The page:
No wonder many greedy senior doctors were opposed to the introduction of the NHS. Old customs and practices continued for many years and hospitals became more and more valued both by the communities they served, the patients who were treated and the staff who worked in them. Her Majesty the Queen thought the Vale of Leven was such a good hospital that she insisted on seeing round it when she came to Dumbarton on a Royal Visit in June, 1965. She told the VIPs who gathered at the hospital for a garden party in the grounds it was a wonderful facility as she sipped a welcome cup of tea. It cost seven shillings and sixpence to provide a delicious spread for each of the 350 people who attended the function and £50 to hire the marquee and tents. The glorious menu included cocktail sausages, filled rolls, chicken and ham bouchees, three kinds of salad, salmon sandwiches and other delicious fillings. Gateaux, meringues, strawberries and cream and ice cream were to hand for those who wished to have pudding. The icing on the cake though would have been if HM had asked the Health Board to keep the Vale open for a hundred years, which now seems most unlikely, although she agreed with Nicola Sturgeon’s recent forecast that the Queensferry Crossing will last that length of time.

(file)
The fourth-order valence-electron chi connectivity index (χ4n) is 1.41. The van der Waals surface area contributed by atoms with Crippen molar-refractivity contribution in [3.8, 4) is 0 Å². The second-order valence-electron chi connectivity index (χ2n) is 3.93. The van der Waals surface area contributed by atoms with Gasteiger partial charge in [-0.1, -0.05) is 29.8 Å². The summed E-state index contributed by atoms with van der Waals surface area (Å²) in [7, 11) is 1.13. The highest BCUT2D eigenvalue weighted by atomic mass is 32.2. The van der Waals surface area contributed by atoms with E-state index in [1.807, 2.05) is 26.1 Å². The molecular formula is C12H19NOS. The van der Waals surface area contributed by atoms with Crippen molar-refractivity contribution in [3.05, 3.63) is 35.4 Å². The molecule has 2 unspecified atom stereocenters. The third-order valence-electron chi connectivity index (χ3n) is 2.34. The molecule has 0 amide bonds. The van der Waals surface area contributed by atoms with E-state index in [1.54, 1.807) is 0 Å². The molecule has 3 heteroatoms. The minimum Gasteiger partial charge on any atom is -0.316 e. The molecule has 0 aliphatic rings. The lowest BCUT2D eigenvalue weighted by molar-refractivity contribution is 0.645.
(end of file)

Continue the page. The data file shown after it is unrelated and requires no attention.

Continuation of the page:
On that same day, the Queen performed the official opening of the County Council offices at Garshake where, at that time, there were so many good things happening in local government in Dunbartonshire, including the planning of the Erskine Bridge. Industry was booming right across the county and the captains of industry, the great and the good and the young people in uniformed organisations, lined up on Dumbarton Common to meet the Queen and the Duke of Edinburgh, who also enjoyed a sail on the Maid of the Loch. What would the Queen think now of what the health boards and local authorities have done for West Dunbartonshire and Argyll over the past 50 years?
- This article is an extract from Two Minutes Silence, Bill Heaney’s most recent book about the Lennox, Scotland’s red rose county, and the life and work of the people of West Dunbartonshire and South Argyll. The book is available in the Books section of The Dumbarton Democrat at democratonline.net